Untruely, unmadly, shallowly in love
By JENNIFER PURVIS ~ The Japan Times
Daisuke Takeya went to New York to study art in 1989 and got thoroughly sick of being told by everybody and anybody that they loved him, in typically free and easy American style. On the other hand, he enjoyed the mispronunciation of his name Daisuke into Daisuki, meaning “I really like you” in Japanese and generally used more than the potent “ai shite-imasu” to express love.
This cultural gap, of being told he was loved at the drop of an American hat and hating it, and unwittingly being told in Japanese that he was loved every time someone used his name – and liking it – posed a conundrum for Takeya. It inspired him to create a multifaceted, mixed-media installation, using a juxtaposition of paintings and video to explore the complexities generated by the lexicon of ” love.” Minus the erotic, this show is about pure emotion, or rather, the words of pure emotion.
Takeya says he heard the expression “I love you” uttered to almost anyone, at any time, in the most banal of situations and thus rendered virtually meaningless. Americans might disagree, but at least to Takeya’s Japanese ears “I love you” had been neutered. It is this inanity of the oft-repeated expression, said with a lack of real feeling, that he brilliantly parodies in the wonderfully painted oil diptychs in the first gallery.
The blank-faced, strangely lit portraits glare out at the viewer, situated alongside the mannered and exquisitely painted cityscapes dominated by a looming sky, where perhaps the subject of the portrait lives. With works titled “Miki loves you” or “Richard loves you,” the viewer is left with a weird impression of falsity after a strange moment of being slightly fooled by the words, They have no real bearing on the work they title, part from naming the subject, who most likely does love somebody but you can be reasonably sure it is not you.
The videos in the next gallery echo the theme of the diptychs. One video, set in a tiny monitor, features about 100 people, shot from bared shoulders up, who one after the other repeat the words “I love you.”
Although it’s an attempt to neutralize any meaning from the expression, this appears to be surprisingly hard to de as we watch the difficulty many have in uttering the three magic words, which are often iterated with an amusingly embarrassed or a slightly twisted expression.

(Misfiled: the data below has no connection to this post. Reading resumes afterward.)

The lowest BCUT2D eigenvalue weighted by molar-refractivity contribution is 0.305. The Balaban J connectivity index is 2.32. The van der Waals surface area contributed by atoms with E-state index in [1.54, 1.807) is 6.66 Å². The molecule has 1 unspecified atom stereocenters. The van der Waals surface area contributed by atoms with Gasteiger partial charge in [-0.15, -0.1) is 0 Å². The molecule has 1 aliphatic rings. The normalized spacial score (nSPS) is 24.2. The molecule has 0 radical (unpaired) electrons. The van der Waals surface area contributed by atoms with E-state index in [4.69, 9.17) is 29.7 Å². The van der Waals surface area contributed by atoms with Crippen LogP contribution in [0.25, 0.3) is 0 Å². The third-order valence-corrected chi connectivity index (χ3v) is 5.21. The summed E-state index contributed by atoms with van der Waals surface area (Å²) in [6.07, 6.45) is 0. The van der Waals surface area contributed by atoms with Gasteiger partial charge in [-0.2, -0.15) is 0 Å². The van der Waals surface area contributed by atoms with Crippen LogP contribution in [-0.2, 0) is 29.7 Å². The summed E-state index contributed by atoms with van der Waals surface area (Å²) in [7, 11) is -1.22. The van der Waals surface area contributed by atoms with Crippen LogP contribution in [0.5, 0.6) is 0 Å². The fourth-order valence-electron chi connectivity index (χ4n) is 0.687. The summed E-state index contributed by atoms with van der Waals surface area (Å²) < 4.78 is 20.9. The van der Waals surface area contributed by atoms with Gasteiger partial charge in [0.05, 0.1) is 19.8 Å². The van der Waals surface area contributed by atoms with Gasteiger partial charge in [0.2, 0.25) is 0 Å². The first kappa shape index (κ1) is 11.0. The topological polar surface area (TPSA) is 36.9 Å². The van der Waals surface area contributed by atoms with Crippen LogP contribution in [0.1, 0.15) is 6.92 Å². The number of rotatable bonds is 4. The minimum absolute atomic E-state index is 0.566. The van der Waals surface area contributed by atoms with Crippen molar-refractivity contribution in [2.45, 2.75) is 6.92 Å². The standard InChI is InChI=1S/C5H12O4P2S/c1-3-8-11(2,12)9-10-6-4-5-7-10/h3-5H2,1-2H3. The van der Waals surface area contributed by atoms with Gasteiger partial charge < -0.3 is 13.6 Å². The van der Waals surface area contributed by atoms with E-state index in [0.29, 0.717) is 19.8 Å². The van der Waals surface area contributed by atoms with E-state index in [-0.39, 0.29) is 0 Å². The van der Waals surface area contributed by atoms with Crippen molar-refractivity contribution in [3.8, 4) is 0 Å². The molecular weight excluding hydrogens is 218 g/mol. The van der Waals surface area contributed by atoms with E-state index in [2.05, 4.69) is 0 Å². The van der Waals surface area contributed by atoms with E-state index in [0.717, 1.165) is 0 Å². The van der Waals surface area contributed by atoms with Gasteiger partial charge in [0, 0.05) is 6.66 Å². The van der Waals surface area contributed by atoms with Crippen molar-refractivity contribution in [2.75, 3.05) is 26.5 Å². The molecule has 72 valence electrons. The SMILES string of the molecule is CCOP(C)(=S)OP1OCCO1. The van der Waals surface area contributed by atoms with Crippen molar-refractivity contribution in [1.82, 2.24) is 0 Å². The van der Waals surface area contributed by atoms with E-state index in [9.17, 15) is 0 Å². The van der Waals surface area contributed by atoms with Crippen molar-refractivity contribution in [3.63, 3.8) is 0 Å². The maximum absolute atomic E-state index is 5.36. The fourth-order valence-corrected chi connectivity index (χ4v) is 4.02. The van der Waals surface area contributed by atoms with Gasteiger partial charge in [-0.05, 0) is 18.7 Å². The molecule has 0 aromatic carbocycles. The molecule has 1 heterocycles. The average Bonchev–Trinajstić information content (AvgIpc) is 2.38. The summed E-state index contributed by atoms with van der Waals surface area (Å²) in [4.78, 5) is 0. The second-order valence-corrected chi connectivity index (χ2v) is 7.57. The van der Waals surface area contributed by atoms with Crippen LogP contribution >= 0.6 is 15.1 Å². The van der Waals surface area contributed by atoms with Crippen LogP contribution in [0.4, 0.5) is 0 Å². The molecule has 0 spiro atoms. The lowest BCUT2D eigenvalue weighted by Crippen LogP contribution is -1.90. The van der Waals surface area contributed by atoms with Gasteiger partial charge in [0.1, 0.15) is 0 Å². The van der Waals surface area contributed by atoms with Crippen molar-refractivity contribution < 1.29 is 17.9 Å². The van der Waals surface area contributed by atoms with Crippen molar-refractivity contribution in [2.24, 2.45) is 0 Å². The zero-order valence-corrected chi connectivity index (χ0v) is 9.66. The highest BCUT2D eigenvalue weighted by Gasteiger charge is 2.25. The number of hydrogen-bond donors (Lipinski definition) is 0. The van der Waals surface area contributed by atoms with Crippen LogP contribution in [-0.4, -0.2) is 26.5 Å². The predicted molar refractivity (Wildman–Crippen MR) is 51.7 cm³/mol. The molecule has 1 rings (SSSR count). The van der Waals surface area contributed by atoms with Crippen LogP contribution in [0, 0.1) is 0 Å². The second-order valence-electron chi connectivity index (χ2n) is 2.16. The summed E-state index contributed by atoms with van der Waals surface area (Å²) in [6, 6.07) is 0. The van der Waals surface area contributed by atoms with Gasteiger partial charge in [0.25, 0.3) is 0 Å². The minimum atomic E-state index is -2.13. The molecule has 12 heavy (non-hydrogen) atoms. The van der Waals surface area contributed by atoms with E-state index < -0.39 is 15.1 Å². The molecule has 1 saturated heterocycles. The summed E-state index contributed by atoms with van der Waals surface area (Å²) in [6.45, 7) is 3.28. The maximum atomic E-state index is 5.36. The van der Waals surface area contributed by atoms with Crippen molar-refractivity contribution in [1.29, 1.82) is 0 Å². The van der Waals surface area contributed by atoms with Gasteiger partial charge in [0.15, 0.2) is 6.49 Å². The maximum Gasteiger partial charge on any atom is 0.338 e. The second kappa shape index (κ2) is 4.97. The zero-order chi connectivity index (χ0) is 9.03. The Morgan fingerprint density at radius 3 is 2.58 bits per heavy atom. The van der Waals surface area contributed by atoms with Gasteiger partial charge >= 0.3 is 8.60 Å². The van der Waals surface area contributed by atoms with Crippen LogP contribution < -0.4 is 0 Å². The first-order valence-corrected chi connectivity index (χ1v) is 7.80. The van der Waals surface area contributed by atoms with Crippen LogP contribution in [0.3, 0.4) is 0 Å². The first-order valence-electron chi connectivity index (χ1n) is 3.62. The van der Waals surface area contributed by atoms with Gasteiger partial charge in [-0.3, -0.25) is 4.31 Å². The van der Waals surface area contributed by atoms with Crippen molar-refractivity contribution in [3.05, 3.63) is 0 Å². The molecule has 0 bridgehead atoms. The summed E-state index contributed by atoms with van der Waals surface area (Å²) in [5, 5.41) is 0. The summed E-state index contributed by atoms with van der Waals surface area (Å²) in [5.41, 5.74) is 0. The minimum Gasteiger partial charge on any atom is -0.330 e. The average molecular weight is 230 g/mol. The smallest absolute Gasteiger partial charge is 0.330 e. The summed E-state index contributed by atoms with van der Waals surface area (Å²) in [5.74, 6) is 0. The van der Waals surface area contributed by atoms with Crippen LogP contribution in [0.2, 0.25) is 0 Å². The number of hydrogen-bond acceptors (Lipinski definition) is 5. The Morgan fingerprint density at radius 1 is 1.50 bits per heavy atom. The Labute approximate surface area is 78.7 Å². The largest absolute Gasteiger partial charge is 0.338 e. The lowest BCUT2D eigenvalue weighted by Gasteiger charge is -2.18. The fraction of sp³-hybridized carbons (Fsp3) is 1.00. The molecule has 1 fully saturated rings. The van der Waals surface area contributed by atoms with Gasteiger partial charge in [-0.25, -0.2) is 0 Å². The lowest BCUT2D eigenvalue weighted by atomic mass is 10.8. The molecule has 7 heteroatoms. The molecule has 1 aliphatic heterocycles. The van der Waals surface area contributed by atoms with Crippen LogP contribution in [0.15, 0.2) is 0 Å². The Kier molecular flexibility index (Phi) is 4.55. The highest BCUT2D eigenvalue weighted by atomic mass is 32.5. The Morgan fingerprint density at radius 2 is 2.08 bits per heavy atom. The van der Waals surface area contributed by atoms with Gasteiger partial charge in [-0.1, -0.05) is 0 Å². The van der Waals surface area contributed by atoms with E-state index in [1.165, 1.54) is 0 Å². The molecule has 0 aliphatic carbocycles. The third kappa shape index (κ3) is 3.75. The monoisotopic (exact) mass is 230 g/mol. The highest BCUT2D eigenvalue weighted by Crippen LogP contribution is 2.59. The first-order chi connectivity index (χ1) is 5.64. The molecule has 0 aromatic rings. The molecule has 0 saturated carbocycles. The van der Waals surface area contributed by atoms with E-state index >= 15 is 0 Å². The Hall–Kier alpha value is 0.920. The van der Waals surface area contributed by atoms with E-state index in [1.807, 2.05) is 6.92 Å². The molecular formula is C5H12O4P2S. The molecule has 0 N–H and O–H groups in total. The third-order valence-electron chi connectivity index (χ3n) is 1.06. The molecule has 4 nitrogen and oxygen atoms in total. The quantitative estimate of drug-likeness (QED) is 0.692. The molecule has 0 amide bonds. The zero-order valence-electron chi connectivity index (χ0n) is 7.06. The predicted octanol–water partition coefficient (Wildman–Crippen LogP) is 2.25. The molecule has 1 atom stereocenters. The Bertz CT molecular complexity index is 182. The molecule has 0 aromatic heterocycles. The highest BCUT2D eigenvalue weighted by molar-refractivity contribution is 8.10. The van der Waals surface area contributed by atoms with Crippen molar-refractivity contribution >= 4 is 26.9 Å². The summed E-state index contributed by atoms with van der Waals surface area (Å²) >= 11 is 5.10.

“I got about 100 people. I wanted about 200 people, but they were hard to get. I wanted them to look natural so they are completely without any props, like you can’t see the clothes, so you can’t tell what social group they are from – they are just talking heads, “Takeya explained.
At first unaware of where the little voices squeaking “I love you” are coming from, the viewer soon notices a tiny monitor fixed into a tall plinth against one wall.
Like a window into the city, the tiny monitor faces a video projection that displays 360 degrees of the Manhattan skyline on the opposite wall. The skyline was filmed with a revolving camera, a plaintive soundtrack of a saxophone played by Yuki Nakano accompanies the beautifully bleak, gray urban scene.
“In the video work, it is lighter or funnier than the paintings, which are more serious, “Takeya said. “The portraits are an expression of an inner emotion, which is obviously not happiness. So, when you say the words ‘I love you,’ you should feel some pleasure, but when you see the portraits they are obviously not happy.
“The video is very direct, but the painting tiles don’t really relate to the paintings – Richard looks sad or lonely rather than saying he loves you – they are in fact cynical.”
This somewhat melancholic, ironic exhibition offers no answers, though it does raise the perpetual question about the meaning of love, or at the least, the point in expressing it. The juxtaposition of the paintings in one room and the videos in the other reinforces how the different mediums also contribute to alter meaning, although the context of place, person and subject is the same for both.
Takeya appears concerned with subverting and exposing everyday life’s dualisms, which often, disconcertingly, signify nothing, a vacuum in the great gap between tangible and intangible.